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Friction force, and external forces

  1. Oct 21, 2012 #1
    If we have a box with mass m placed on a horizontal tabletop. Then we push the box a distance of d. THe coefficient of kinetic friction between the box and tabletop is .35.

    When we're asked to find the external work done on the block-table system, it's not the work done by the friction force at all. Why??? Can someone explain to me??

    My textbook refers the work done by friction is transfered to thermal energy. So they don't call it the external work. But in the previous before, they say friction force is external force.
     
  2. jcsd
  3. Oct 21, 2012 #2
    Of you push the box, what forces are acting?

    Which of these moves its point of application?

    Does our book talk about Work done = energy expended or transferred or some such?
     
  4. Oct 21, 2012 #3
    what they say is : W external = W(me on block) + W (gravity on block) + W(gravity on table) + W (floor on table) = W(me on block) + 0 + 0 +0

    WHy don't they include the work done by friction?? Friction, of course, is not in the system
     
  5. Oct 21, 2012 #4
    I'm not being funny, I'm trying to get you to see for yourself.

    If you push the box what forces are acting (call it P)

    If the block slides along a horizontal table, with or without friction, does the normal reaction or the weight (gravity) force of the block do any work?

    Look at the sketch and suppose you push the block from A to B.

    At A there is a side thrust P pushing the block along the table.

    As the block moves to B the work done by this force is P(xa-xb) since this is in the direction of the line of action of P.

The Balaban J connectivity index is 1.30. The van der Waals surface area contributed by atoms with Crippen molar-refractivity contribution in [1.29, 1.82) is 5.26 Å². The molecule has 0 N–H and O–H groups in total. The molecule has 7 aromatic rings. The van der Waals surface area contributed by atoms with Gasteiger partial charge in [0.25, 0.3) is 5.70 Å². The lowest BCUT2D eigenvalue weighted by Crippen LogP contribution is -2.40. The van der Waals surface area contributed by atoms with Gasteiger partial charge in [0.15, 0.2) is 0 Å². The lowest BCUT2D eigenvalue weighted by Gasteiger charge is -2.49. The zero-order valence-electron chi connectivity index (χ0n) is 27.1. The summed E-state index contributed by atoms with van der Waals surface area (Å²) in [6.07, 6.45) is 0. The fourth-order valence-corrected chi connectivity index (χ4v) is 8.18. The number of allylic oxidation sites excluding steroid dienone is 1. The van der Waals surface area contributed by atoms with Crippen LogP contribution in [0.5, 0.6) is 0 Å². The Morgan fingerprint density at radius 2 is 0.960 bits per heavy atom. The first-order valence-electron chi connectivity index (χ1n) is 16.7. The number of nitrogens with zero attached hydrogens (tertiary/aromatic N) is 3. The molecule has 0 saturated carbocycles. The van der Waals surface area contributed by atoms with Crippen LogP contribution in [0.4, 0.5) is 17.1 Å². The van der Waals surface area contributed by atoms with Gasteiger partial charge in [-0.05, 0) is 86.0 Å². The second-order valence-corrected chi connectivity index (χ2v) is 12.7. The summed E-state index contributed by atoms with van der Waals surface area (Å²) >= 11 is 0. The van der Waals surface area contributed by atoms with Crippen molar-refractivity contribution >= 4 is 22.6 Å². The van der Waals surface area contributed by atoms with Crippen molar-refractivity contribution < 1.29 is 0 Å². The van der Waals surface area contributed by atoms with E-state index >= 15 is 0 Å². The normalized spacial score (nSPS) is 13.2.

Force R does no work since there is no movement in its direction of action.

    Ditto Force W.

    Now the friction force, F, is different because, unlike P it moves along with the block so its point of action

    is always under the block

    This is why F does no work.

    You can say if you like, that when the block is at B, F no longer exists at A.

    However if we are pushing with with a stick, then P still exists at A when the block has moves to B since the stick must extend back through A to its source.
     

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    Last edited: Oct 21, 2012
  6. Oct 21, 2012 #5
    but isnt there for a short time and short distance some force Pstatic > P whereby the work done during that short time and short distance is != P(Xb-Xa) ??

    i may be wrong, but the work done on moving a block from rest != P(Xb-Xa) ??
     
  7. Oct 21, 2012 #6

    haruspex

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    I think there are two ways of looking at that, and it depends whether you consider the frictional action to be part of the block or part of the table (or anything between those two extremes).
    The view you express above is taking the frictional action to be part of the block. So the work done in pushing the block remains in the block (as heat).
    Viewing the frictional action as external to the block, the frictional force is in the opposite direction to the distance moved, so the 'work done' by it is negative and exactly cancels the work done in pushing. In this view, the block gains no energy, the heat now being external to it.
     
  8. Oct 21, 2012 #7
    Honestly, I knew the force P does work, and the normal force and weight do no work. It's obvious. My question is only about the friction force.

    I'm not saying that you're being funny or anything. If you're not happy, well, I can find other access.
     
  9. Oct 21, 2012 #8
    Thank you :)...I just can't recognize when the frictional action is part of the system and when it's not. :(
     
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